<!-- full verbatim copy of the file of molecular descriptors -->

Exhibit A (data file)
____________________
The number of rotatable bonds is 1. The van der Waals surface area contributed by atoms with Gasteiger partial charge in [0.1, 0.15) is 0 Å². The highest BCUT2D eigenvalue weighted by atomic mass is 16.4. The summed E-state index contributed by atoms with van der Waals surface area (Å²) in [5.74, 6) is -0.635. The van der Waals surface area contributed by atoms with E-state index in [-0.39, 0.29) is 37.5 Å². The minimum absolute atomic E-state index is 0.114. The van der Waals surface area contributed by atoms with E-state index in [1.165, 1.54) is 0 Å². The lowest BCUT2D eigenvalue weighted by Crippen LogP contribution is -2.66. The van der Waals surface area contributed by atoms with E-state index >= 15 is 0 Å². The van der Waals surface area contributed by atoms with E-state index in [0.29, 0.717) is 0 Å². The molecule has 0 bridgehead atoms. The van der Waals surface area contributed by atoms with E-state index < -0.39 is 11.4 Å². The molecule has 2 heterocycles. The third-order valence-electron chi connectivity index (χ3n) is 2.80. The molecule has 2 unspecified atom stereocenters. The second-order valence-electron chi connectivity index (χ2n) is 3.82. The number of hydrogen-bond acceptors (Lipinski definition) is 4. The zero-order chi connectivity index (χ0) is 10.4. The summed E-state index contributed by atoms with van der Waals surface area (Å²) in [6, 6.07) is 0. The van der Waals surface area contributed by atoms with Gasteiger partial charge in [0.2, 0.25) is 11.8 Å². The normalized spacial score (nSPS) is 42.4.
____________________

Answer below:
The number of rotatable bonds is 1. The van der Waals surface area contributed by atoms with Gasteiger partial charge in [0.1, 0.15) is 0 Å². The highest BCUT2D eigenvalue weighted by atomic mass is 16.4. The summed E-state index contributed by atoms with van der Waals surface area (Å²) in [5.74, 6) is -0.635. The van der Waals surface area contributed by atoms with E-state index in [-0.39, 0.29) is 37.5 Å². The minimum absolute atomic E-state index is 0.114. The van der Waals surface area contributed by atoms with E-state index in [1.165, 1.54) is 0 Å². The lowest BCUT2D eigenvalue weighted by Crippen LogP contribution is -2.66. The van der Waals surface area contributed by atoms with E-state index >= 15 is 0 Å². The van der Waals surface area contributed by atoms with E-state index in [0.29, 0.717) is 0 Å². The molecule has 0 bridgehead atoms. The van der Waals surface area contributed by atoms with E-state index < -0.39 is 11.4 Å². The molecule has 2 heterocycles. The third-order valence-electron chi connectivity index (χ3n) is 2.80. The molecule has 2 unspecified atom stereocenters. The second-order valence-electron chi connectivity index (χ2n) is 3.82. The number of hydrogen-bond acceptors (Lipinski definition) is 4. The zero-order chi connectivity index (χ0) is 10.4. The summed E-state index contributed by atoms with van der Waals surface area (Å²) in [6, 6.07) is 0. The van der Waals surface area contributed by atoms with Gasteiger partial charge in [0.2, 0.25) is 11.8 Å². The normalized spacial score (nSPS) is 42.4.